Master Gunner Les Puttee
France, Far East
Les Puttee was only 19 years when he joined the
Royal Navy in 1941, born in Woolwich London, a young cockney lad
from a family with limited means, and having left school at fourteen,
he was often seen selling flowers at the local cemetery on a Sunday,
or selling horse manure off the streets to local market gardeners,
so that he and his family of three sisters and two brothers and
could earn an extra couple of bob.
After joining the Royal Navy Les did the usual basic training and
passed through several ships until joining the newly formed Combined
Operations force. his keen eye for accurate gunnery, and gaining
his crossed rifles to boot, meant he was soon awarded leading Seaman
rank..."Quarter Master Gunner". While serving aboard a
ship tied up alongside at Chatham, Les fell in the Duty Watch one
evening ...as the names were being called, and as that the various
'duties' were being issued out, a familiar voice came from the second
Rank..."Here Leader"...behold Les had his father in the
"duty watch", and as an Able Seaman, Les was his Boss
that night.... and as a consequence, my grandfather was posted to
the North of Scotland the following day.
Les now a Leading Hand in Combined Ops, completed crew training
for LCT's a few months before the big one in early 1944.. and as
the coxswain of LCT 1086 he would crew the vessel in one of the
first waves into Omaha..... Crews of the invasion fleet never knew
their destinations right up until congregating at "Piccadilly
Circus" the night of June 5th having already been on alert
for nearly a week and one 'cancelled" trip already, the Poms
were keen get it done.
Les recalls how in dim light of dawn that day the young soldiers
of the" Big Red 1`they had onboard that first trip, with their
Comanche "hairdos" and "warpaint" were quite
a source of amusement for the crew of the landing Craft. The first
landing was hell, but on the second trip after another load of troops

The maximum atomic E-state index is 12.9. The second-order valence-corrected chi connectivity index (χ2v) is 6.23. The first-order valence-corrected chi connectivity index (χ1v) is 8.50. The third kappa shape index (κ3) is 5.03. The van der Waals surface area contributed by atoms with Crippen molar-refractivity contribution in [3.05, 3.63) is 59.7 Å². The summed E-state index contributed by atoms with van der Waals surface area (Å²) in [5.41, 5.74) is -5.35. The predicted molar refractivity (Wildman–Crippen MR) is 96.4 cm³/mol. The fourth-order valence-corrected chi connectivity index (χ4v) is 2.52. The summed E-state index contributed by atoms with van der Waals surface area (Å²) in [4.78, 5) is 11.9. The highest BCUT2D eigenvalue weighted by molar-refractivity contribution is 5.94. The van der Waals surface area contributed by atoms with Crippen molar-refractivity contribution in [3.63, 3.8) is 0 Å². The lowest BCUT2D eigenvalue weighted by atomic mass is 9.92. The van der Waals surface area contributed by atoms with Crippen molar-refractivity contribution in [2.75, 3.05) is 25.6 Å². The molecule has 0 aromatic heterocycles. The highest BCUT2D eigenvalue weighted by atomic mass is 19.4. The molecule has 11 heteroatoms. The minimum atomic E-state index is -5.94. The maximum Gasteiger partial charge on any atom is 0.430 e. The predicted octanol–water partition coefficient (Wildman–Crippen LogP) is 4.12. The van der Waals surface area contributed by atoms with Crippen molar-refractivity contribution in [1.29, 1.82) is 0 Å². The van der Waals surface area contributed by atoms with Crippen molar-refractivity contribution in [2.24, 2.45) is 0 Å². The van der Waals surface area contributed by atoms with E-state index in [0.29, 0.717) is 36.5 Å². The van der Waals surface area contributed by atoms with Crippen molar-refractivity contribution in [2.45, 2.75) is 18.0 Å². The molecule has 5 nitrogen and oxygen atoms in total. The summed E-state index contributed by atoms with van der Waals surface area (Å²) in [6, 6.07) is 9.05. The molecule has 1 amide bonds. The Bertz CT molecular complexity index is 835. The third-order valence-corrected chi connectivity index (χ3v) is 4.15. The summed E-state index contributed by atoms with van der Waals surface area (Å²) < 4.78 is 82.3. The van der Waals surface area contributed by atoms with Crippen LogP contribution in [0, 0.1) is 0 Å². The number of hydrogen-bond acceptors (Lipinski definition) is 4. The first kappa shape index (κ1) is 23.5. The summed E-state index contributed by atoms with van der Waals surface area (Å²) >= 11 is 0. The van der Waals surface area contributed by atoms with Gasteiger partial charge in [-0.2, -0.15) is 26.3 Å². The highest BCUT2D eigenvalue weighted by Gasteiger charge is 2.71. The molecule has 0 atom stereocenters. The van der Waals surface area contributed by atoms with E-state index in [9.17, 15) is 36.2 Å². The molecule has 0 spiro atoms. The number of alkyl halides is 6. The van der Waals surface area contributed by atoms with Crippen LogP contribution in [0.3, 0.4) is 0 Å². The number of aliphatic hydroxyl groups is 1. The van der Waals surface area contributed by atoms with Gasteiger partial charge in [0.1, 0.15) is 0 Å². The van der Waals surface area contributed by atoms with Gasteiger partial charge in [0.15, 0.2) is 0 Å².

had been seconded from an LST waiting a couple of miles off shore,
was when the crew of the floundering "1086" copped it.
An HE shell ( an 88mm Les thought), hit the 10 ton ramp and removed
it totally from the vessel in a mighty explosion! They lost three
crew in that incident, looking for the bodies under fire was very
stressful he tells, and with great sadness the fate of their "Jimmy
the One" was never determined, his body was never recovered.
Well it was "make into the Beach" and 'scrap" the
craft...or return home best way they could..it took only a couple
of seconds, and quick glance of the mayhem further inshore they
turned the 'craft" around and at an ungainly 4 or 5 knots returned
across the channel backwards!
Two weeks survivors leave was very welcome after
the shell-shocked trips into "Bloody Omaha", and Les returned
home to the "Ol dart" and a welcoming "What the bloody
heck you doin'ere then"...
That very evening in the twilight another "doodlebug"
raid hit SE London, the docks being only a short distance away,
but that didn't stop downing a couple of tasty ales at the "Percy",
that was until an almighty explosion devastated the river end of
the street. After trying to get a brief glimpse of the huge pile
of rubble, and being fended off by the wardens, Les knew this was
no "doodlebug". A huge crater now occupied the space of
what was previously four houses. this was something much bigger,
they of course didn't realise it then, but this was the nasty work
of the new "V2".
Les decided the next morning, that after having
his living away allowance" confiscated his mum (grandma), that
it was safer back down at the channel, and on the beaches of Normandy,
'cos at least you knew where the bloody enemy was going to come
from down there".....
Les made several more trips in the coming weeks,
and after the front was going well there, he was posted to Combined
Operations, Far East, and spent a more 'pleasant " time transporting
Commonwealth troops and dining on the new taste of "Jipatti".
Les passed away from Cancer aged 76 in 2000, God Bless you Les ...sleep
Ron , Carole and Barry.
Les' shoulderpatch of the Combined Ops.
Les Puttee in the Far East